Can Trump’s State of the Union save his presidency?

As the impeachment trial of the president looms over his annual address to the nation, the Republican party is toeing the line – for now

Donald Trump will deliver his third State of the Union today (February 4).

As the impeachment trial of the president unfolds, the question emerges whether the magical wand of House Speaker Nancy Pelosi, which seemed methodically slow in delivering the Articles of Impeachment to the Republican Senate, has been wielded again in a bid to cast a shadow over this year’s event.

It was about this time last year that Republicans were in a tizzy after Pelosi disinvited Trump from delivering the State of the Union while parts of the government remained shut down. The US was in the throes of the longest government shutdown in its history. And Trump, who wanted $5.7 billion to build the wall he had promised Americans that Mexico would pay for, refused to sign the required appropriations bills to keep the government operating.

While Pelosi operated clearly within the parameters of her constitutional authority, one can not deny it was a crafty political maneuver designed to affect some forward motion into a stalled situation. 

This year, Trump’s impeachment trial is the issue that looms large over the State of the Union. The final arguments were delivered in the Senate on Monday. Politically, it was fortuitous for the Republicans to clear that news cycle ahead of tonight’s address.

But rushing the hearings through and blocking witnesses from testifying may not end up being the wisest course of action for Republicans.

Whether it is politically detrimental for Trump to deliver the State of the Union while being tried in the Senate for impeachment is up for debate.

Bill Clinton pulled it off in January 1998, just days after his affair with Monica Lewinsky had been revealed. Some say the speech saved his presidency. Clinton did it again in 1999, in the middle of his impeachment trial. According to a White House spokesman at the time, Clinton had “no intention of being diverted from addressing the issues that are important to the country.”

Therein lies the problem for Republicans. One can be certain that President Trump has no intention of being diverted from addressing the issues that are important to Donald Trump – even as polls show his approval ratings among Americans at 44 per cent. And new evidence to bolster the case for his impeachment surfaces daily. Even among Republicans, Trump is barely treading water. Only 54 per cent believe the president did nothing wrong on Ukraine.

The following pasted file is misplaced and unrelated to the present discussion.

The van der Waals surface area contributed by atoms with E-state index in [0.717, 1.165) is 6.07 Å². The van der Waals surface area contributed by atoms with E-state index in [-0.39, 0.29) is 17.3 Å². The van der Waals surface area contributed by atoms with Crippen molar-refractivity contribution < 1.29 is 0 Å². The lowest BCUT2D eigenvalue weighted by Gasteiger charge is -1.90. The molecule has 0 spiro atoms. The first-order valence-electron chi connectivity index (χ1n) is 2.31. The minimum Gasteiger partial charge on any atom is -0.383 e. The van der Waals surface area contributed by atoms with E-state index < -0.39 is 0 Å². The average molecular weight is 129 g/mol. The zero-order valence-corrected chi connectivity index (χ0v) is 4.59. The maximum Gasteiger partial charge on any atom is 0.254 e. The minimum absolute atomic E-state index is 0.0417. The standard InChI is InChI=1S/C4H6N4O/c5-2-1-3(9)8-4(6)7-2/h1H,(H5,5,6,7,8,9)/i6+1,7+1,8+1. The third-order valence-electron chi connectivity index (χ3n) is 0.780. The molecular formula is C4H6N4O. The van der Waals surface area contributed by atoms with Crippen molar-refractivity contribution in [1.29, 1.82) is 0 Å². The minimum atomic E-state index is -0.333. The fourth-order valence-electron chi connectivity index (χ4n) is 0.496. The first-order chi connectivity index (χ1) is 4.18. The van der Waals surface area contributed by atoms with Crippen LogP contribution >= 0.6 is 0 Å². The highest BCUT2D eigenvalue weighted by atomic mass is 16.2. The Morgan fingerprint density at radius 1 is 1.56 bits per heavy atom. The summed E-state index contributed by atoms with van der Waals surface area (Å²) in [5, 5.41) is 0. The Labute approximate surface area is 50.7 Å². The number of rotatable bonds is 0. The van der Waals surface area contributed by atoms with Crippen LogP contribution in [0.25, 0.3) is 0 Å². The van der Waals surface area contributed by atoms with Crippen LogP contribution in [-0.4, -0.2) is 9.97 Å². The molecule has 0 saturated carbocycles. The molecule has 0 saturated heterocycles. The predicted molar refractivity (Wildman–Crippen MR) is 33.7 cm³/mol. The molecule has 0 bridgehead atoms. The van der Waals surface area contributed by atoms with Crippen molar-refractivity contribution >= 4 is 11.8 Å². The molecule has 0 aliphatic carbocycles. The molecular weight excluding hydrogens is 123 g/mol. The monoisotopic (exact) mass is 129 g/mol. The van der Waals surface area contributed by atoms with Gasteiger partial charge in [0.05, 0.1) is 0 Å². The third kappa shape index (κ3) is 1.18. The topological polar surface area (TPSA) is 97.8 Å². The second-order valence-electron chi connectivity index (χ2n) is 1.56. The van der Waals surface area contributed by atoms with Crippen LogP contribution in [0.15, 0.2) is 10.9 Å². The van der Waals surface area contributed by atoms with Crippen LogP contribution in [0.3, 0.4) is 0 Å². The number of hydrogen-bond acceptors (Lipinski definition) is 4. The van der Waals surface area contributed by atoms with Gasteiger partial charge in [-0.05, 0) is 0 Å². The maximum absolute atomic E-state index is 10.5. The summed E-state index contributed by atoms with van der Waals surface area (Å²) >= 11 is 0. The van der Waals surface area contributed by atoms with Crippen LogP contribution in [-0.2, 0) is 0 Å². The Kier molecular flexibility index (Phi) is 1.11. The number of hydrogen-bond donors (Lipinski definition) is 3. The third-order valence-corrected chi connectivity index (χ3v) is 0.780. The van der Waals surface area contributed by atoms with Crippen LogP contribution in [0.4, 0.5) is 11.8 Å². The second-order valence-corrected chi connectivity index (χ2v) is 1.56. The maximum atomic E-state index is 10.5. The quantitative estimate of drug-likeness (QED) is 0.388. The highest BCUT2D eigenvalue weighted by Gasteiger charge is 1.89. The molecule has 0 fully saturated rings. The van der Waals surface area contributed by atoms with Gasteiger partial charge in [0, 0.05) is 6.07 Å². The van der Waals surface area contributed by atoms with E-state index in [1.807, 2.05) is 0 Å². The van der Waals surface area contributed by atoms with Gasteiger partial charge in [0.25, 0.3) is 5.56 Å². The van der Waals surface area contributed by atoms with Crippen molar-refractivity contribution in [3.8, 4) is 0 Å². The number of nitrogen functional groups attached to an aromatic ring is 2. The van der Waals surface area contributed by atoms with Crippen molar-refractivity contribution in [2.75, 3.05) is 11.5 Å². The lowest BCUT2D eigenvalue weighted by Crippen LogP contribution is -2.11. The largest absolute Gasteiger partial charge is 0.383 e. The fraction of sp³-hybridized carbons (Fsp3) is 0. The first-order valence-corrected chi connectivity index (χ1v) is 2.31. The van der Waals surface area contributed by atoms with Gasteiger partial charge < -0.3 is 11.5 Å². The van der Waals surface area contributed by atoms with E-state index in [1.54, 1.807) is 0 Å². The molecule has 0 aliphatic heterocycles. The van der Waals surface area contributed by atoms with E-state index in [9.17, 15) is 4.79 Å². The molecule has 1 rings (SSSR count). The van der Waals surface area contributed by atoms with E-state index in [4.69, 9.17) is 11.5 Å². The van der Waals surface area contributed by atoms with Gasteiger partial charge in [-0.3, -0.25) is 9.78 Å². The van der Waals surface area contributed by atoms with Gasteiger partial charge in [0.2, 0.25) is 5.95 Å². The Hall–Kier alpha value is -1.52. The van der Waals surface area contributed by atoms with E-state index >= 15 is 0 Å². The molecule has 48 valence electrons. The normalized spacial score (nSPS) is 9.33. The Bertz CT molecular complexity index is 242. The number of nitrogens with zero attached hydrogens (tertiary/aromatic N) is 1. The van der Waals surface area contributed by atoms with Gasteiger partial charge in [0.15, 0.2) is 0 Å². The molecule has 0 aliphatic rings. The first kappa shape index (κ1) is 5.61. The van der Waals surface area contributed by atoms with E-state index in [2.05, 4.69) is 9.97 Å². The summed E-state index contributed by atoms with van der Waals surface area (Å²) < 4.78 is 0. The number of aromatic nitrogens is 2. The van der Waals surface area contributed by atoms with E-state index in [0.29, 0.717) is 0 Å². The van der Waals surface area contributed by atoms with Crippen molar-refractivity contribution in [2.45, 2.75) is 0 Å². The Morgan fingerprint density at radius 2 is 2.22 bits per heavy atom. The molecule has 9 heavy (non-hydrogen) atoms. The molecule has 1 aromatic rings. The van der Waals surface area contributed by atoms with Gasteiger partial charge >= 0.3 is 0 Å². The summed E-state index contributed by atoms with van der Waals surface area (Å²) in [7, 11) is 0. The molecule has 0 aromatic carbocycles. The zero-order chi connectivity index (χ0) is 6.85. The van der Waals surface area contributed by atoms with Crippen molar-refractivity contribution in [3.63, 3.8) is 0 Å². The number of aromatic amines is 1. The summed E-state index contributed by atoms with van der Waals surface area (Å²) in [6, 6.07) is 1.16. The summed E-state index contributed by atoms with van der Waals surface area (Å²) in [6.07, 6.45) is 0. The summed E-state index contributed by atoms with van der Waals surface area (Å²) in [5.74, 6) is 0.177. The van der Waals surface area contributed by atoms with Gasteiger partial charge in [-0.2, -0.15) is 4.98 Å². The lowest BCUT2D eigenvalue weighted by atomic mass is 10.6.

The proof that Trump was personally behind efforts to coerce the new Ukrainian government of Volodymyr Zelenskyy to announce a phony investigation into Democratic presidential candidate Joe Biden is even stronger now.

Lev Parnas, an “associate” of Trump’s personal lawyer, Rudy Giuliani, has recently revealed he has a recording of Trump calling for the firing of former US Ambassador to Ukraine, Marie L. Yovanovitch, the Obama appointee (and anti-corruption expert) who was believed to be standing in Trump’s way.

Former Trump national security adviser John Bolton is now saying that Trump tied the delivery of Congressionally-approved military aid to Ukraine to an investigation into Biden.

The president of the United States cannot interfere with funding approved by Congress for any reason. That this was funding for an ally’s military and operational security in an extremely significant region pushes Trump’s actions into the realm of creating a national security risk.

Critics of impeachment in the Republican party are toeing the line for now. The question is for how much longer. This kind of political stench cannot be aerosol-sprayed away. 

Douglas Gary Freeman grew up in Washington DC and lives in the Toronto area. His novel, Exile Blues (Baraka Books), was published in 2019.


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